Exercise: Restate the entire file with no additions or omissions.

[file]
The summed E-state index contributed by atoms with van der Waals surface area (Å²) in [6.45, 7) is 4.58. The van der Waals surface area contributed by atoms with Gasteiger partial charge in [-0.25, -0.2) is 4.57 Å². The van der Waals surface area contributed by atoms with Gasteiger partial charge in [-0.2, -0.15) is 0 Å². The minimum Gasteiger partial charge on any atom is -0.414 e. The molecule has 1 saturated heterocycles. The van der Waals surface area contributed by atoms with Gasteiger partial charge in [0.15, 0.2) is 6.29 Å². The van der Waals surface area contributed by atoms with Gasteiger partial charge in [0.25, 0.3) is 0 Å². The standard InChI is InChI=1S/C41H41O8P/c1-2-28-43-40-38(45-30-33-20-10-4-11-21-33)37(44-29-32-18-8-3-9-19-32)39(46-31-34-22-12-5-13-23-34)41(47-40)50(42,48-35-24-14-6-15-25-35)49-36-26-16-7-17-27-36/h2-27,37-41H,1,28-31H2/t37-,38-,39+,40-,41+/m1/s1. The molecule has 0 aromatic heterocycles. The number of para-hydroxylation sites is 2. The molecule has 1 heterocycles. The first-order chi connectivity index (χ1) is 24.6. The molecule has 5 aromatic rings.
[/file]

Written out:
The summed E-state index contributed by atoms with van der Waals surface area (Å²) in [6.45, 7) is 4.58. The van der Waals surface area contributed by atoms with Gasteiger partial charge in [-0.25, -0.2) is 4.57 Å². The van der Waals surface area contributed by atoms with Gasteiger partial charge in [-0.2, -0.15) is 0 Å². The minimum Gasteiger partial charge on any atom is -0.414 e. The molecule has 1 saturated heterocycles. The van der Waals surface area contributed by atoms with Gasteiger partial charge in [0.15, 0.2) is 6.29 Å². The van der Waals surface area contributed by atoms with Gasteiger partial charge in [0.25, 0.3) is 0 Å². The standard InChI is InChI=1S/C41H41O8P/c1-2-28-43-40-38(45-30-33-20-10-4-11-21-33)37(44-29-32-18-8-3-9-19-32)39(46-31-34-22-12-5-13-23-34)41(47-40)50(42,48-35-24-14-6-15-25-35)49-36-26-16-7-17-27-36/h2-27,37-41H,1,28-31H2/t37-,38-,39+,40-,41+/m1/s1. The molecule has 0 aromatic heterocycles. The number of para-hydroxylation sites is 2. The molecule has 1 heterocycles. The first-order chi connectivity index (χ1) is 24.6. The molecule has 5 aromatic rings.